Cool, calm and collected. Three words one might not associate with an interview, but those are characteristics that student Katie LaChasse has in abundance now, thanks to a UO master’s program.
LaChasse is a physics student in the photovoltaic and semiconductor device processing track in the UO’s Master’s Industrial Internship Program, part of the Knight Campus Internship Program.
The master’s program is designed to help students develop the real-world knowledge and skills necessary to be successful in an industrial research laboratory. A cornerstone of the program is professional development, which includes interview preparation, teamwork and leadership skills.
LaChasse and her classmates polished their networking and interview skills to prepare for the program’s annual interview event, during which 59 students interviewed with 32 companies. Throughout the three-day event, regional and national companies conducted 519 interviews with students. The event wrapped up an intensive summer of lab and course work focused on four industrial sectors: semiconductors, polymers, optics and molecular sensors.
“The internship program really helped me prepare for my interviews,” LaChasse said. “I participated in mock interviews with graduate employees and a mock behavioral interview. We also had a professional development class once a week throughout the summer that taught us what to do and what not to do in an interview.”
The class also taught students how to write an effective resume, provided in advance to companies attending the interview event. And in addition to gaining relevant laboratory skills, students in the internship program also hone their collaboration skills, learning to solve problems as a team around the strengths of individual members.
“During the first part of the program, we were introduced to the labs where we learned how to use different equipment,” LaChasse said. “Eventually, we were working as teams to build devices on our own without instructions. This required collaborating with different groups to determine what worked, what didn’t work and how to approach problem solving.”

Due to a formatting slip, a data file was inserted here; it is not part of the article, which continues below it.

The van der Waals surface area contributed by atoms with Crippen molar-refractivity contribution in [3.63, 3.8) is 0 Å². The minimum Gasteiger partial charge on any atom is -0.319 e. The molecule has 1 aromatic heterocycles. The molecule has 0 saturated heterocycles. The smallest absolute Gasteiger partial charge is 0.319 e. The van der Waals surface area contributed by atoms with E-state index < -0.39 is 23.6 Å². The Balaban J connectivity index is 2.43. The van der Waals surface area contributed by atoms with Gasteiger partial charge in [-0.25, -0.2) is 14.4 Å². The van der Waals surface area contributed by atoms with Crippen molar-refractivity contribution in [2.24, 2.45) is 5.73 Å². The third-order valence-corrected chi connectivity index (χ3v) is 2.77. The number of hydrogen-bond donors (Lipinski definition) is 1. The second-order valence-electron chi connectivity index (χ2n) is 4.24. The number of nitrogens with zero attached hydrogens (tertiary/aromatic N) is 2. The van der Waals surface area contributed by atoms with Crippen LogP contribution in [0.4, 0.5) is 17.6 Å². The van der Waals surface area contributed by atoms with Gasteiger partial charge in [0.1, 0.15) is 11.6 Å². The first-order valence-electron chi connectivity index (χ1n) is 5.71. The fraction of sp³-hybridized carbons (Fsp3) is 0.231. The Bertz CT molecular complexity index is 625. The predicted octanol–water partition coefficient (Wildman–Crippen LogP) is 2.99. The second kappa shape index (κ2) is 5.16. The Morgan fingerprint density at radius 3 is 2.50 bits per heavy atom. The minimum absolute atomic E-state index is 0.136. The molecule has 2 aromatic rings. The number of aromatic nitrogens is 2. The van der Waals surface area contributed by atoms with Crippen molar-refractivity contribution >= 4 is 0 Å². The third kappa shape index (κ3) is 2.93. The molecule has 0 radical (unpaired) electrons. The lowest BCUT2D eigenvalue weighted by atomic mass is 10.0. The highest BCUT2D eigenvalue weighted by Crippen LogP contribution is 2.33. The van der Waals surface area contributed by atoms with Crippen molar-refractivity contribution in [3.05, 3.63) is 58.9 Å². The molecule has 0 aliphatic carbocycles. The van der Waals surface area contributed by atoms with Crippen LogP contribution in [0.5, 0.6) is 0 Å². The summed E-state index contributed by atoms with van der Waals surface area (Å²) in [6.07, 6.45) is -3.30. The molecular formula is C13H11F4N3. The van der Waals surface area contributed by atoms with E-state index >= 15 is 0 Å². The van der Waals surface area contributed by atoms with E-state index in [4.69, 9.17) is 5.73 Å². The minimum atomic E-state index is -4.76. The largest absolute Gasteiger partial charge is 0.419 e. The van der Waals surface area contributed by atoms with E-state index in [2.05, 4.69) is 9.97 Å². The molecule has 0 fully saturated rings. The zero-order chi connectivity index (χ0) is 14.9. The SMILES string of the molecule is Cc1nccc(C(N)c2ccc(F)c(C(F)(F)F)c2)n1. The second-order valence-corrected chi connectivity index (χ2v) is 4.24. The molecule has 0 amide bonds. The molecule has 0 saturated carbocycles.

Over the last 20 years, the caliber of industry partners and the program’s impressive metrics reflect the competitiveness of career-ready students. On average, 85 percent of students will receive internship offers within two weeks following the interview event.
Students are paid for their internships, with an average annual salary of more than $57,000. Some 90 percent of students in each cohort are employed within three months of graduating.
The Master’s Industrial Internship Program, along with the Bioinformatics and Genomics Master’s Program, form the Knight Campus Graduate Internship Program, which unites the two successful efforts. When the first Knight Campus building is complete in early 2020, the two academic programs will be located together for the first time.
Within a few days of the interview event, LaChasse was pleased to receive internship offers from multiple companies and accepted an internship at Thermo Fisher Scientific. Over the course of her internship, LaChasse will be working with a group to implement a new automation software platform for the electron microscopy equipment the company develops.
“I am excited to apply what I’ve learned so far to a real-world job and to discover what a career in industry is all about,” LaChasse said. “I feel confident that the internship program has helped me build a solid foundation of skills I need for my internship and for the future.”
LaChasse begins her internship at Thermo Fisher Scientific in January.
—By Rachael Nelson, University Communications